As a child, Teresa Romero didn't have the patience to learn how to sew. Her mother, Patty Melvin, a self-described “old-school” seamstress, tried with little success to teach her daughter what she herself had learned from her own mother and grandmother. It wasn't until Romero went to San Francisco's Design Institute, where sewing is required, that she picked it up again. Now, more than a decade later, she's decided to make teaching others how to sew and design her job.
Romero returned to New Mexico in August of this year and, with her mom, opened Designer's Lounge in October. Designer's Lounge is a small boutique-like space in Nob Hill that offers classes targeted to every skill level, from an introduction to the sewing machine to designing and draping (as well as my favorite, making capes for dogs).
On a recent Saturday afternoon, I took a class called “Awesome Apron.” I am at best a novice crafter, with a handful of knitted items and a few Christmas stockings to my name. Growing up, I had no desire to learn how to do anything remotely “domestic,” including baking, sewing and the perfect executing of hospital corners. To my mind, these activities were indelibly connected to the sort of housewifely role I wanted no part of inheriting. The “chocolate chip cookie-shaped pillow episode” of ’88 sealed the deal. With straight As save for a C in Home Ec, I was convinced that handicrafts and I would do best to keep far away from each other.
My personal experience is relevant only in that it is not unique. At some point (that point being my generation), the venerable chain of mothers teaching daughters the necessary craft of sewing broke. Modernization and the change in expectations about what women could, and should, do made skills such as sewing seem antiquated. This break in tradition was liberating, but also resulted in my once looking up a recipe for boiling water.
In this decade, though, crafting (as it’s now trendily termed) was picked up by hip ladies centered primarily in Portland, Ore., and Brooklyn, N.Y. Once signs of domesticity, embroidery, knitting and even quilting were co-opted and made edgy by the liberal application of skulls. The new line on feminism and femininity is that it’s OK to do all that stuff your grandma did, but only if you want to and are doing so as a celebration of choice. If you’re expected to, that’s not cool.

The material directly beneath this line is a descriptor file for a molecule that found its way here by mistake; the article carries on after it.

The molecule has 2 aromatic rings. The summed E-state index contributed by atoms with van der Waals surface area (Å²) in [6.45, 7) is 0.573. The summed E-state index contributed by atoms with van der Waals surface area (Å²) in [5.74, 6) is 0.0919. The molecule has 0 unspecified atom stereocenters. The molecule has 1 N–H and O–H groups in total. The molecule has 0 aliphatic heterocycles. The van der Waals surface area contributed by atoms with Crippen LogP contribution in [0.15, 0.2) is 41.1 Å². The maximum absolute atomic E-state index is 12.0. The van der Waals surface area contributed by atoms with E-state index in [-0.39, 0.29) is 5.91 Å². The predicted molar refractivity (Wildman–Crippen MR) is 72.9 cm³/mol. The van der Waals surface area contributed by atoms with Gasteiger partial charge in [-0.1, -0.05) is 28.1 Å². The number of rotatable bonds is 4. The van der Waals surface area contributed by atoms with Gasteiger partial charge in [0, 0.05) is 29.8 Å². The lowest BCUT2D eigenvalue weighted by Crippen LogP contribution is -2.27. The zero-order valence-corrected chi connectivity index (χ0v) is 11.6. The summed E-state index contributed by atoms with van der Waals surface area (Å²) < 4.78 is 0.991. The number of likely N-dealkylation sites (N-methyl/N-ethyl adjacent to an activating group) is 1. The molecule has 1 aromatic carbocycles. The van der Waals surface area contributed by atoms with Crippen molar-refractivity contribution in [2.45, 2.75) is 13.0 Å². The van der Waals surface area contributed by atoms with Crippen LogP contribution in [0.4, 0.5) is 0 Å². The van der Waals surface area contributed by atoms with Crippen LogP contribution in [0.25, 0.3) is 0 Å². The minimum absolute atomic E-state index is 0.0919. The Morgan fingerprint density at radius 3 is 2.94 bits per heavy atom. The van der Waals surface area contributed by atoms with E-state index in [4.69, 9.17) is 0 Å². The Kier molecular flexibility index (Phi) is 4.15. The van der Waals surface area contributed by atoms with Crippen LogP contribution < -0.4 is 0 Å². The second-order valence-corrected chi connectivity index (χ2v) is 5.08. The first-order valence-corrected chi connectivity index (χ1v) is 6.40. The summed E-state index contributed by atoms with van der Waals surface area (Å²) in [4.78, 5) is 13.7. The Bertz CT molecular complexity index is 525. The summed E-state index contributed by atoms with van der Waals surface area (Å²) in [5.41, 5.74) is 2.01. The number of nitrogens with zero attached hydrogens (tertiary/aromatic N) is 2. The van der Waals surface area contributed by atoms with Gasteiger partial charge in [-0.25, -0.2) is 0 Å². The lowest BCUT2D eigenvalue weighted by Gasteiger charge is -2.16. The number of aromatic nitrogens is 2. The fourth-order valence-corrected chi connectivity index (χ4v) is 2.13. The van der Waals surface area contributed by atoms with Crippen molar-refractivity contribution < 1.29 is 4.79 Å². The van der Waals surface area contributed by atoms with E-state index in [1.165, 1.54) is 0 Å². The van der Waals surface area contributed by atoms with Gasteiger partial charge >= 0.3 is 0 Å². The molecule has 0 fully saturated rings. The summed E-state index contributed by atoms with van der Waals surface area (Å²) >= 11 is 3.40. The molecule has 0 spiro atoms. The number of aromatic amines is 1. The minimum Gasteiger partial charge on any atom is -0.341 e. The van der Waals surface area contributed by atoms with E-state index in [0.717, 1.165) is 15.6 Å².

Though crafting has seen a remarkable resurgence in popularity, it still suffers from the same stigma that plagued earlier generations: If it’s made by a lady and has a practical use, it’s not art. This is undeniably changing, as attitudes toward folk art, outsider art and domestic art have become more inclusive. But it still exists.
Romero is aware of this stigma, which is part of the impetus behind opening Designer’s Lounge. She worked for years in the fashion industry and says that research into vintage garments, laces and fabrics has given her a tremendous appreciation for fashion, and consequently, sewing. “Anything that is made by hand takes time, patience and imagination,” Romero says. “Anything that expands the imagination, draws out creativity, as a tangible form of expression should be considered art.”
While this certainly holds true for much of what Romero does (designing, illustrating, draping), I’m more reluctant to tag my new apron as art, mostly because of my own ineptitude. The two-hour class I took extended to four hours, due almost entirely to my inability to pin fabric. But it was a blast, and Romero is a wonderful teacher. Just as wonderful was having her mother there, helping not only me but Romero’s boyfriend, who just that week had decided to learn how to sew and was making a pretty impressive pair of pajama pants.
My apron, while not technically perfect, is far and away the most complicated project I’ve ever completed on a sewing machine. There’s no way I could have done it on my own, a copy of Sewing for Dummies spread mutely in front of me. That’s because people aren’t supposed to learn how to sew from a book, but rather from a community of people like Romero and Melvin, daughter and mother. “I’ve been sewing my whole life,” Melvin says, “and every time I finish something, it makes me so happy.” This is what gets passed on—not just knowledge, but passion. And that’s why my own mom and I are taking a class together soon. Though it’s been years since she’s sat in front of a machine, my mom learned to sew from her mom, and once our bobbins are wound, I think she’ll have a few things to teach me.